Getting back on track, my grandfather, Bob Klockau, served in WWII, got on the GI Bill when he came home, and became a lawyer, traveling to the University of Illinois on his Henderson motorcycle. He also started an insurance company, Illinois Casualty Company, which provided liquor liability insurance to bars, restaurants and taverns, and his law firm provided attorneys to defend their claims on the newly-introduced dram shop act. My dad came along a couple years later, and upon getting his driver’s license, was gifted a Poppy Red 1965 Mustang convertible. Now don’t get too excited, it was a six that was originally his secretary’s car! A little bit later he bought a BRG 1965 Triumph TR-5. Nice car-when it ran. After a relatively short time, he got sick of the constant oil leaks and electronic maladies, and got his first Porsche. A 1960 356B T-5 Roadster, as seen above.
It was originally Ivory, but he had it painted in an approximation of Irish Green, a late ’60s 356/911 color. He loved it! A short time later he acquired a SECOND 356, this time a 1951 356 pre-A Cabriolet. He still had that car when I was born, and I remember its restoration as a toddler. He sold that one in the late ’80s to a collector in New York.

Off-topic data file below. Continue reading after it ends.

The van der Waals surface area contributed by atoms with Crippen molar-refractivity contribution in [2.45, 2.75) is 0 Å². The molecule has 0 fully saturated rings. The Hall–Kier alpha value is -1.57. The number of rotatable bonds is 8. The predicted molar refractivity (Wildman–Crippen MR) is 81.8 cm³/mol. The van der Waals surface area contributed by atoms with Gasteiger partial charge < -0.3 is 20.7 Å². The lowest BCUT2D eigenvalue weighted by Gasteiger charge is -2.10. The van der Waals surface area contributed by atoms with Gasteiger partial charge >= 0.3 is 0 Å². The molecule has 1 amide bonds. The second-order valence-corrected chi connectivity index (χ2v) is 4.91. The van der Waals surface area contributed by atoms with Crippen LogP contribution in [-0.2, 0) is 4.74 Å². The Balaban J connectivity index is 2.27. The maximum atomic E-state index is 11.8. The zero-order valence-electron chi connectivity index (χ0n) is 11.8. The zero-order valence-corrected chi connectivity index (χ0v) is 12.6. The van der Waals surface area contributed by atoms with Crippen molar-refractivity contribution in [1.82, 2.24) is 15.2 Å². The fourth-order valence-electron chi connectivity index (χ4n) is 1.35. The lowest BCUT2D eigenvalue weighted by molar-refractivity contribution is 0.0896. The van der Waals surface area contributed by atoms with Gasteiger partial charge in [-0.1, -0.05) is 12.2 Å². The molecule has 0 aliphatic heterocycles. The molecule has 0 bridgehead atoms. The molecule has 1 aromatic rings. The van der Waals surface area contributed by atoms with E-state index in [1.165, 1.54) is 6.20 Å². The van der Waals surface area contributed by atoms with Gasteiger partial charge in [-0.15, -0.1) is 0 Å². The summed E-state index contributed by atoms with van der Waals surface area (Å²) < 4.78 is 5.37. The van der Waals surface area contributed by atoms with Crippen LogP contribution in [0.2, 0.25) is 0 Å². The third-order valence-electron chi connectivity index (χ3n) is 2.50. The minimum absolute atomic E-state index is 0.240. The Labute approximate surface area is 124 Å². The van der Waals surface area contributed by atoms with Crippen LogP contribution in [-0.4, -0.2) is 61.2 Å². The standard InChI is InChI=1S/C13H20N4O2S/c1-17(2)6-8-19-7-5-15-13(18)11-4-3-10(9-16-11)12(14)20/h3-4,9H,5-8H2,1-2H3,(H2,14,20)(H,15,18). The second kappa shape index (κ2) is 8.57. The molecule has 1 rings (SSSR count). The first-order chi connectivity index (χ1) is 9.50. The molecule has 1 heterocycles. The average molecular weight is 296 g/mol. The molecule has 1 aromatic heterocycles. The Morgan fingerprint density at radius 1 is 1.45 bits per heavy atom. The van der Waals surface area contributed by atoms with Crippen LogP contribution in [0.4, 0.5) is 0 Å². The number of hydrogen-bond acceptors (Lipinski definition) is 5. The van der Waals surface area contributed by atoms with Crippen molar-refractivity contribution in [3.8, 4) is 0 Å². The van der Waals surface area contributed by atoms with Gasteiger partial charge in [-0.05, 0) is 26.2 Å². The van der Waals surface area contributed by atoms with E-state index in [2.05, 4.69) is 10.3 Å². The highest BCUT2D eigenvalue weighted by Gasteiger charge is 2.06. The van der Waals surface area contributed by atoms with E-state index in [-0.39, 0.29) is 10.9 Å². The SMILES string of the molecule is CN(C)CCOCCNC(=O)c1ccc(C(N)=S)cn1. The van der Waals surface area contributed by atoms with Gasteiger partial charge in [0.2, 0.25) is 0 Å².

Why, you ask? Because he wanted another Roadster, just like his first one. Which he found, in a defunct doctor’s office just off of downtown, in 1988. Originally sold in the Chicago metropolitan area, in Etna Blue with light gray leather. It was a mess, but he had to have it! I remember when they hauled it out of the garage. It had been in there since 1968, and had ’68 Illinois plates on it. I was in third grade at the time.
Long story short (I’m digressing again, aren’t I?) the car was restored, completed in 1995, and is still in great shape today. He will never sell it.
But what about a daily driver? Well, when I was a kid it was various Volvo sedans, ’84 240 GL with crank-open sunroof, ’88 740 Turbo, ’91 940SE Turbo, and various others. Even as a family man with me, my brother and sister, his cars always had a good helping of coolness.